Poultry Pirates © MGMIn 1937 MGM decided to start its very own studio, after having distributed cartoons by Ub Iwerks (1930-1934) and Harman-Ising. They put Fred Quimby, a producer famous for having neither animation experience nor any sense of humor, in charge.

Quimby hired virtually Harman & Ising’s complete staff away. He also hired some talent from other studios, most notably Jack Zander and Joe Barbera, who would later work on Tom & Jerry, and Friz Freleng. Quimby lured Freleng away from Leon Schlesinger by flattery and by offering him a much larger salary. Freleng stayed less than a year at MGM before happily returning to Warner Bros.

Freleng’s talents were wasted on ‘The Captain and the Kids’, a series based on the classic comic strip of the same name by Rudolph Dirks. MGM had bought the rights to this comic strip, and insisted to make a series out of them. The strip had been around since 1897 (first as ‘The Katzenjammer Kids’), and really felt as coming from another era. Amidst the days of Donald Duck, Daffy Duck and Popeye, these characters were hopelessly old-fashioned, and Freleng struggled to create any fun with them. Consequently, none of the Captain and the Kids cartoons have become classics.

Nevertheless, Freleng’s films were still better than that of other people directing the ill-conceived series, which was, in the end, a failure. In total, Freleng directed six Captain and the Kids cartoons, and one stand-alone cartoon called ‘The Bookworm’, before returning to the greener pastures of the Leon Schlesinger studio.

Of Freleng’s Captain and the Kids cartoons, ‘Poultry Pirates’ is the first. It stars the captain, only, who tries to keep a bunch of chickens and ducks out of his vegetable garden, to no avail. At one point he has to fight a six feet tall rooster, but that happens to be part of a dream.

There’s very little to enjoy in ‘Poultry Pirates’. The animators do no attempts to lip synch, neither the captain nor the chicks gain and sympathy, the story drags on, and the result is frustratingly unfunny.

Watch ‘Poultry Pirates’ yourself and tell me what you think:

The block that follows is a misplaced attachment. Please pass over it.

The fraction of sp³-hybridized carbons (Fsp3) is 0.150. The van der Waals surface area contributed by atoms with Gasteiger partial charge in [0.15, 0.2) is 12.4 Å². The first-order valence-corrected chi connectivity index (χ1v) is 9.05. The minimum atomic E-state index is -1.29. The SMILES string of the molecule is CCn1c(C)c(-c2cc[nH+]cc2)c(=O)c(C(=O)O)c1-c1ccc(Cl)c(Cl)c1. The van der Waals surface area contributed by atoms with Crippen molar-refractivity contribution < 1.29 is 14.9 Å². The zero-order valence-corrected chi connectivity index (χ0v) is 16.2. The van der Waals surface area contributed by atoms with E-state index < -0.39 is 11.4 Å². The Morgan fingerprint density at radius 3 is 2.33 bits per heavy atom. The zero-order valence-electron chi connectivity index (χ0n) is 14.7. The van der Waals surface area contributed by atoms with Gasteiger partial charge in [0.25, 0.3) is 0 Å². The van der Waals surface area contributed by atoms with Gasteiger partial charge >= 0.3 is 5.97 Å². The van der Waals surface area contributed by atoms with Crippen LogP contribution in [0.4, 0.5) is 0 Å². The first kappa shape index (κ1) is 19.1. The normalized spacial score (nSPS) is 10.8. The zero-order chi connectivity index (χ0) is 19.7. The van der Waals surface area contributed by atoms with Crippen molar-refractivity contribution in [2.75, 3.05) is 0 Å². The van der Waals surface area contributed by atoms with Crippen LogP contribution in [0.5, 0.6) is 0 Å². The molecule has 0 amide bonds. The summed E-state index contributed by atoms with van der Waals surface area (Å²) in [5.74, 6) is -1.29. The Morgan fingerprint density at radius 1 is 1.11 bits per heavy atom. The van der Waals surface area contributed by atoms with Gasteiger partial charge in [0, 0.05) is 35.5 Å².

‘Poultry Pirates’ is available on the DVD-set ‘Looney Tunes Golden Collection Volume Six’

Director: Frank Tashlin
Release Date: May 14, 1938
Rating: ★★

Now That Summer Is Gone © Warner Bros.While Tex Avery and Bob Clampett were experimenting with a cartoon style totally different from Disney, Frank Tashlin made some Merrie Melodies that were still surprisingly Silly Symphonies-like.

‘Now That Summer Is Gone’ is one of the most conspicuous of them all, opening with autumn images of numerous squirrels collecting nuts for the winter. The industrious ways in which the squirrels collect nuts hark all the way back to early Silly Symphonies like ‘Autumn‘ (1930), ‘The Busy Beavers‘ (1931) and ‘Father Noah’s Ark‘ (1933). In any case these opening sequences feature complex scenes and lush production values.

This setting gives way to a story about a young squirrel who’s addicted to gambling. When his father orders him to collect nuts at the ‘First Nutional Bank’ he loses it all to a mustached stranger. In the end, it turns out to be the father himself, who gives the lying little brat a big spanking.

This humorless and cloying morality tale places ‘Now That Summer Is Gone’ deeply in the second half of the 1930s. Nevertheless, it’s still enjoyable to watch Tashlin’s experimental cinematography at play.

Watch ‘Now That Summer Is Gone’ yourself and tell me what you think:

‘Now That Summer Is Gone’ is available on the DVD-set ‘Looney Tunes Golden Collection: Volume 4’

Director: Frank Tashlin
Release Date: August 27, 1938
Stars: Porky Pig
Rating: ★★